Prisoners with Power

March 9, 2009

By Sally Edgar

When people are sent to jail it should be a punishment not a period of respite. Punishment should include the sacrifice of freedom and not only in a physical respect. Mobile phones allow the freedom of communication, and if prisoners continue to smuggle this technology inside prison walls, they have a luxury that is far from deserved. This is why the new law in Scotland to extend the sentance of anyone found in possession of a mobile phone is an encouraging development. If caught, prisoners could face a 30 day extension, but will this deterent really work? I doubt an an extra month would seem so daunting to someone already enduring a life sentance. This home comfort would probably seem worthwhile for the power that it could bring and I am sure that the majority of prisoners would put the luxury item to good use.jail-cell-729928

Contact with the outside world can allow prisoners to carry on their wheeling and dealing from the comfort of their own cell. If they have access to their former life, then they have the power to continue organising crime and even threatening witnesses. Last year’s news of killer James Demarco ordering a machete attack from Edinburgh’ Saughton Prison (as he listened to the event take place) shows just how dangerous this power can be. This case could have been prevented had the use of mobile phones been controlled more effectively.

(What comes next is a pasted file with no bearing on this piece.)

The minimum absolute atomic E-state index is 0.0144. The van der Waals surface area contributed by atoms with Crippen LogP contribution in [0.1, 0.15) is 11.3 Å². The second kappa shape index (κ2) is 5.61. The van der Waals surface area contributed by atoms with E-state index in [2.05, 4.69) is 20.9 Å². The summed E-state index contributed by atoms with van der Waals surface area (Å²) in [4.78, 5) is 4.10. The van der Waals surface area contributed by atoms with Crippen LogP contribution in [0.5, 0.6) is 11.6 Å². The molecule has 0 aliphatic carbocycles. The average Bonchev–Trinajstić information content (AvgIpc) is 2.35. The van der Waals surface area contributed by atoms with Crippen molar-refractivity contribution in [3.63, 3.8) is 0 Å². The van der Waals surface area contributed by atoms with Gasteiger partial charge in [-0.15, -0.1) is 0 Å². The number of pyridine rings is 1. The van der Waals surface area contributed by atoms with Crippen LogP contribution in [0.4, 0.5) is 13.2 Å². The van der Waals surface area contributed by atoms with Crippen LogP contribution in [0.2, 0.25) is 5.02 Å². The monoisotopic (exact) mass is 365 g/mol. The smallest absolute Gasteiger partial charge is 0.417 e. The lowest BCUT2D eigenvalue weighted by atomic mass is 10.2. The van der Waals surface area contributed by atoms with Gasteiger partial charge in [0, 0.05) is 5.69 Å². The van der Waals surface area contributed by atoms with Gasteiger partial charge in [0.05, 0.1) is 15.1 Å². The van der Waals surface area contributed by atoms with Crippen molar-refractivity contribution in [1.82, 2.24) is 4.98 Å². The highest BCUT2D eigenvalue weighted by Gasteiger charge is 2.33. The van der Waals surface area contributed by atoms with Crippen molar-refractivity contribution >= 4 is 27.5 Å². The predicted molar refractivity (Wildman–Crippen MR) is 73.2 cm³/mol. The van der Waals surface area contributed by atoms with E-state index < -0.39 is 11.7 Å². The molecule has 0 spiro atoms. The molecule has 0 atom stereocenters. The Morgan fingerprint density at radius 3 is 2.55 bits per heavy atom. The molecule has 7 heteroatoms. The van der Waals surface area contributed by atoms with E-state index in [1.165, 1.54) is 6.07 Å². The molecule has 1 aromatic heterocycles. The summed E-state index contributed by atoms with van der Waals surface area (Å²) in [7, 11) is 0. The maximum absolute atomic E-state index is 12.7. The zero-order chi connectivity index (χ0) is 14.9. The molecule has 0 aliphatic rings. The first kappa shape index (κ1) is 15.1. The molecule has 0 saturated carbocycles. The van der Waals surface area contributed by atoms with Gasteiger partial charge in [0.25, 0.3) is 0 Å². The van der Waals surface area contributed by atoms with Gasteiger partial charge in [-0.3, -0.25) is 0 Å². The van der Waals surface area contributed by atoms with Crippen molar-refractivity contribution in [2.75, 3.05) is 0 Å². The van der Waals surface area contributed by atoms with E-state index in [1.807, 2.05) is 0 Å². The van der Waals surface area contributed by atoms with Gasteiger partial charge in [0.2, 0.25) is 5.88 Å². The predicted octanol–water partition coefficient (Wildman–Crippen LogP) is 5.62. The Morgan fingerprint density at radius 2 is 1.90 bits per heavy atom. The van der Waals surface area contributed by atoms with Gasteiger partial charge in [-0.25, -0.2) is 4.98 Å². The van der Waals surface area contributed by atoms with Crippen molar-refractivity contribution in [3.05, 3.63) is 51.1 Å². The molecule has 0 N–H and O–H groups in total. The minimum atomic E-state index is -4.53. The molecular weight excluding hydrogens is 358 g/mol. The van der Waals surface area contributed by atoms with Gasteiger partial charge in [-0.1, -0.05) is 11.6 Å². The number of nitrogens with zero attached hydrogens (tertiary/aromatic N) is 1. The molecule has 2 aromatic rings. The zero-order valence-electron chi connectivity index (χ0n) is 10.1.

Officials are obviously aware of the dangers that come from the access to mobile phones. This is reflected in the further plans to issue signal blocking in prison grounds. New mobile phone technology means that handsets are decreasing in size and they are therefore easier to be concealed by in-mates. The phone would, however, be useless if there is no connection.

Along with this, the Criminal Justice and Licensing Bill, which goes before parliament next year, suggests increasing the penalty for using mobile phones in prison to up to two years. This time period is more drastic and would surely discourage people to greater effect. If signal is limited and suitable punishment is enforced then maybe one day prisoners will live their sentance with no freedom, no comforts and most importantly of all no power.


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